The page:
Fifty years ago this month, black sanitation workers in Memphis went on strike to fight for their right to safe working conditions and for pay that was equal to their white counterparts. This movement, which would last through April 1968, caught the attention of Dr. Martin Luther King, Jr. who came to Memphis to march alongside these men. He eventually delivered his final speech the night before his assassination at the Lorraine Motel. The attention this strike garnered resulted in raises and the recognition of a worker’s union. As we consider the legacy of pivotal figures during Black History Month, the sanitation workers strike of 1968 shows us the power of civic engagement. So, how can we use our own individual agency to foster collective action and bring about positive change in today’s world?
Topics: Civil Rights Movement
One hundred and fifty years ago, two massacres in 1866 – one in Memphis and one in New Orleans – galvanized national opposition to the Reconstruction policies that President Andrew Johnson enacted. These policies offered almost no protection to newly freed slaves in the aftermath of the Civil War.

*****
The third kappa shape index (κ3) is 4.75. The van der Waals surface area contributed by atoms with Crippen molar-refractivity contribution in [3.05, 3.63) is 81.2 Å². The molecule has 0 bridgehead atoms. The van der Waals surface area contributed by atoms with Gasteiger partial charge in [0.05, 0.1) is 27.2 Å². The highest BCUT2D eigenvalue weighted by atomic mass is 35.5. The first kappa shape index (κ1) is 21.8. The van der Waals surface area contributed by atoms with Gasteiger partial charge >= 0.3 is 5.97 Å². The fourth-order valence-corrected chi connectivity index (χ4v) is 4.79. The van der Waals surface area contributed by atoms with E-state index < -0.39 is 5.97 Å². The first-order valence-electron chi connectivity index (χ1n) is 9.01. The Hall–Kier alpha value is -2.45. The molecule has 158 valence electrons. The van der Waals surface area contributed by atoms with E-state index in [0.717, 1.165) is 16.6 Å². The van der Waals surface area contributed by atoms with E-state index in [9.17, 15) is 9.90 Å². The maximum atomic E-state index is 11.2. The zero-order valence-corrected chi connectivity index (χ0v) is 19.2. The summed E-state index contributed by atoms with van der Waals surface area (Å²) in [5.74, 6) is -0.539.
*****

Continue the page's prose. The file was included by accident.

How can confronting challenging historical moments like these become a step toward truth and reconciliation around issues of race that we face today? First, we need to understand the history behind them.
One of the reasons I went into teaching was for the opportunity to transform lives, but I didn’t anticipate how much my students would transform me. A Facing History and Ourselves classroom naturally lends itself to fostering a deep sense of community, collaboration, and constructed knowledge. And through this process, everyone ends up seeing the world a little differently, including the teacher.
Welcome to the fourth and final installment of our four-part blog series exploring the connections between music, history, and social change. In this fourth lesson, students will begin to contemplate the role of music as a social change agent.
Welcome to the second installment of our four-part blog series exploring the connections between music, history, and social change. In this second lesson, students will be introduced to Booker T & the MGs, who were the house band for many Stax Records artists, in addition to being an independent act.
This week we're kicking off a four-part blog series exploring the connections between music, history, and social change.